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The Federal Aviation Administration is barring U.S. pilots and carriers from flying in areas of Iraqi, Iranian and some Persian Gulf airspace. The agency is warning of the “potential for miscalculation or mis-identification” for civilian aircraft amid heightened tensions between the U.S. and Iran. 

The emergency flight restrictions follow ballistic missile strikes Tuesday on two Iraqi bases that house U.S. troops. Such restrictions are often precautionary in nature to prevent civilian aircraft from being confused for ones engaged in armed conflict.

Update:

The Pentagon says Iran launched more than a dozen ballistic missiles at least two Iraqi air bases housing U.S. troops. 

In statement Jonathan Hoffman, Assistant to the Secretary of Defense for Public Affairs, the government says it is working on initial damage assessments at Al-Assad and Irbil military bases.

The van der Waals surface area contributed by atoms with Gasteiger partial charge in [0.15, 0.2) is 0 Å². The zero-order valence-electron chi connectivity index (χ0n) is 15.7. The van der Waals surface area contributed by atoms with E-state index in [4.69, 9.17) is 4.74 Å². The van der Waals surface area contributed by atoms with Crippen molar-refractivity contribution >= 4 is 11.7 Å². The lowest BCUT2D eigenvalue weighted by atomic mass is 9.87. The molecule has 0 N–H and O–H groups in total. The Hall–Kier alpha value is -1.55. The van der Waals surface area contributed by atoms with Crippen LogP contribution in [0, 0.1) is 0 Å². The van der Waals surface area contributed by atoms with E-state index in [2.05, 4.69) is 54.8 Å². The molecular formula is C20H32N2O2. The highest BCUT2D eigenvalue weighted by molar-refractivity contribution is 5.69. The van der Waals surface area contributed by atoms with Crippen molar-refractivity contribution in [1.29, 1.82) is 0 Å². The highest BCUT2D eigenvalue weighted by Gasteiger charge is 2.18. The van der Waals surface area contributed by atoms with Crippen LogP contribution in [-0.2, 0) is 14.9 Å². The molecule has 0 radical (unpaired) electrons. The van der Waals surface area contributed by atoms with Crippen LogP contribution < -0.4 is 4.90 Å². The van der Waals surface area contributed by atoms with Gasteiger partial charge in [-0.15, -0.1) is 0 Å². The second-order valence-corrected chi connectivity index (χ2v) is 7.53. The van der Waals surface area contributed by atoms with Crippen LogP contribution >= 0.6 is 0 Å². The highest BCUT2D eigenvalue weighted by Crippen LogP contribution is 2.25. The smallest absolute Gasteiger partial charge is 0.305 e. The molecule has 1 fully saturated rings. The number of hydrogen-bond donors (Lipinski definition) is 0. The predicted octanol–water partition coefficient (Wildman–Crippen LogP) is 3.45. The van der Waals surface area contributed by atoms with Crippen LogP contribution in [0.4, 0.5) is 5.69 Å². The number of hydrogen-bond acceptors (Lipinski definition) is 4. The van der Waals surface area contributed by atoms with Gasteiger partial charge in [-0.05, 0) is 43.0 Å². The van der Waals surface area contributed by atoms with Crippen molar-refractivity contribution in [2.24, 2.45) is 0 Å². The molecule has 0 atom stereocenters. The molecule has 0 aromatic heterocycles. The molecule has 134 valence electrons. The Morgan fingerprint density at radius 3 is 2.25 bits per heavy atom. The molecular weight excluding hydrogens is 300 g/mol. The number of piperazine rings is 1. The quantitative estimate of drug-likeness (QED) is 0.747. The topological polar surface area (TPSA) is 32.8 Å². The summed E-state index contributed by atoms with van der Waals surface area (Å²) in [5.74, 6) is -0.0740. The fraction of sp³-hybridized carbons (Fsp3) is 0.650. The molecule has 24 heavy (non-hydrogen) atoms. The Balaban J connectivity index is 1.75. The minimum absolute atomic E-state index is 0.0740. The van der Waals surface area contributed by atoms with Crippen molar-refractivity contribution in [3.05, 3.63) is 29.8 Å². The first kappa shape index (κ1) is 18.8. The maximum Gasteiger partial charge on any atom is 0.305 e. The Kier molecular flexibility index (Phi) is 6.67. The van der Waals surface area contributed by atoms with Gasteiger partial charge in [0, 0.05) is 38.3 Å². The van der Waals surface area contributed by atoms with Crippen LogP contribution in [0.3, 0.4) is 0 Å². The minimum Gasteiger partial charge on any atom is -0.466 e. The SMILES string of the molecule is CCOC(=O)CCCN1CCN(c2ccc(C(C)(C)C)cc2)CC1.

“In recent days and in response to Iranian threats and actions, the Department of Defense has taken all appropriate measures to safeguard our personnel and partners,” said the Pentagon. “These bases have been on high alert due to indications that the Iranian regime planned to attack our forces and interests in the region.”

Hoffman said the Pentagon will take “all necessary measures to protect and defend U.S. personnel, partners and allies in the region.”

Update:

A U.S. official confirms airstrikes at Iraq’s Ain Assad air base housing U.S. troops.

Iran’s Revolutionary Guard is warning the U.S. and its regional allies against retaliating over the missile attack in Iraq. 

The Guard issued the warning via a statement carried by Iran’s state-run IRNA news agency. The Guard also threatened Israel.

Iran state TV says Tehran has launched “tens” of surface-to-surface missiles at Iraq’s Ain Assad air base housing U.S. troops over America’s killing of a top Iranian general. 

State TV described it early Wednesday as Tehran’s revenge operation over the killing of Revolutionary Guard Gen. Qassem Soleimani. 

In a tweet from CBS Evening News anchor Norah O’Donnell, Press Secretary Stephanie Grisham President Donald Trump had been briefed on reports of the attacks, and “is monitoring the situation closely and consulting with his national security team.”

Jennifer Griffin, a national correspondent for Fox News, reports that a senior U.S. military source in Iraq tells her the missile attack is from Iran.

“These are either cruise missiles or short range ballistic missiles. All over the country.”

KWCH

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